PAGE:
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NYC May Face Lawsuit Over Schools Chancellor Carranza's Reorganization Of Department Of Education

NEW YORK (CBSNewYork) -- Schools Chancellor Richard Carranza has vowed to vigorously defend himself against charges his reorganization of the city's educational bureaucracy was based on race, creating an environment hostile to whites.

He can play guitar with the best of 'em, but Carranza's sweeping rearrangement of the deck chairs at the Department of Education is apparently hitting a sour note with some who found themselves without a seat when the music stopped.

Sources told CBS2's Marcia Kramer that at least four top DOE executives are working with lawyer Davida Perry, a specialist in employment discrimination, to sue the city. They claim Carranza created an environment hostile to whites. The four were reportedly demoted or stripped of duties.

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When asked how he will respond if there's a suit filed charging him with discrimination, Carranza said, "We're going to defend it vigorously. There's nothing there. We're going to be able to show we hired the best people for the job through a process that was fair to everyone."

Kramer then asked if race was taken into consideration.

"Qualifications are taken into consideration," Carranza responded.

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Since becoming schools chancellor, Carranza has revamped the bureaucracy at Tweed -- DOE headquarters. Among other things, he created a new layer of nine executive superintendents with a $2.5 million price tag.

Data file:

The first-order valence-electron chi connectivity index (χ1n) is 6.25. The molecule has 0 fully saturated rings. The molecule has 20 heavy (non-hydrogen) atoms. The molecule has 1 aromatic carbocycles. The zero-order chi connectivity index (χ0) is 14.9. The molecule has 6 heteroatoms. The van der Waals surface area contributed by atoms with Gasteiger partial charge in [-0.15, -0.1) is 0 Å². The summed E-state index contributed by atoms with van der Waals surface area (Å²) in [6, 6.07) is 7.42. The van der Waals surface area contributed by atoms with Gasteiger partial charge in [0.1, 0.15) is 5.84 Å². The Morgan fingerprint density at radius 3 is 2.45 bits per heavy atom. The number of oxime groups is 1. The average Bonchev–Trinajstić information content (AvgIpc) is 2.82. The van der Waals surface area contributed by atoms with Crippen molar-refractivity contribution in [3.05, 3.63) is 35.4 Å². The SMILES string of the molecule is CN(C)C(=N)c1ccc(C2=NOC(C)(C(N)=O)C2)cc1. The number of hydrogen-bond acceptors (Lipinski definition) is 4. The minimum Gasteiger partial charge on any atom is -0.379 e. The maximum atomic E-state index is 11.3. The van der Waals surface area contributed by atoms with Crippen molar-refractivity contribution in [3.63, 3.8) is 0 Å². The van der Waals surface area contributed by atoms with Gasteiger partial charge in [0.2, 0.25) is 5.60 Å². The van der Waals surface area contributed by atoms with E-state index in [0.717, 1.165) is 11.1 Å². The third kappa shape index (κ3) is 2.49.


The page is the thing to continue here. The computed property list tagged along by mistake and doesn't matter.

According to published reports, more than a dozen top dogs -- superintendents and deputies who served under former chancellor Carmen Farina -- were demoted or forced to retire.

Councilman Eric Ulrich said the charges raise serious questions.

"I think it's reverse discrimination," Ulrich said.

The councilman claims it's also the chancellor aiding and abetting Mayor Bill de Blasio's presidential aspirations, so he can cast himself as the champion of diversity.

"I absolutely think it's racial politics," Ulrich said.

David Bloomfield, an education professor at Brooklyn College and the CUNY Grad Center, said Carranza shouldn't just dismiss the allegations.

"The chancellor's job is to be the CEO of his organization," Bloomfield said. "He has to take all of these complaints very seriously. It's now a matter of public interest and public scandal and he needs to reassure the public that merit is the only basis for appointment."

Kramer asked the chancellor about Councilman Ulrich's charge that this is racial politics. He said quite simply, "This is about kid politics."

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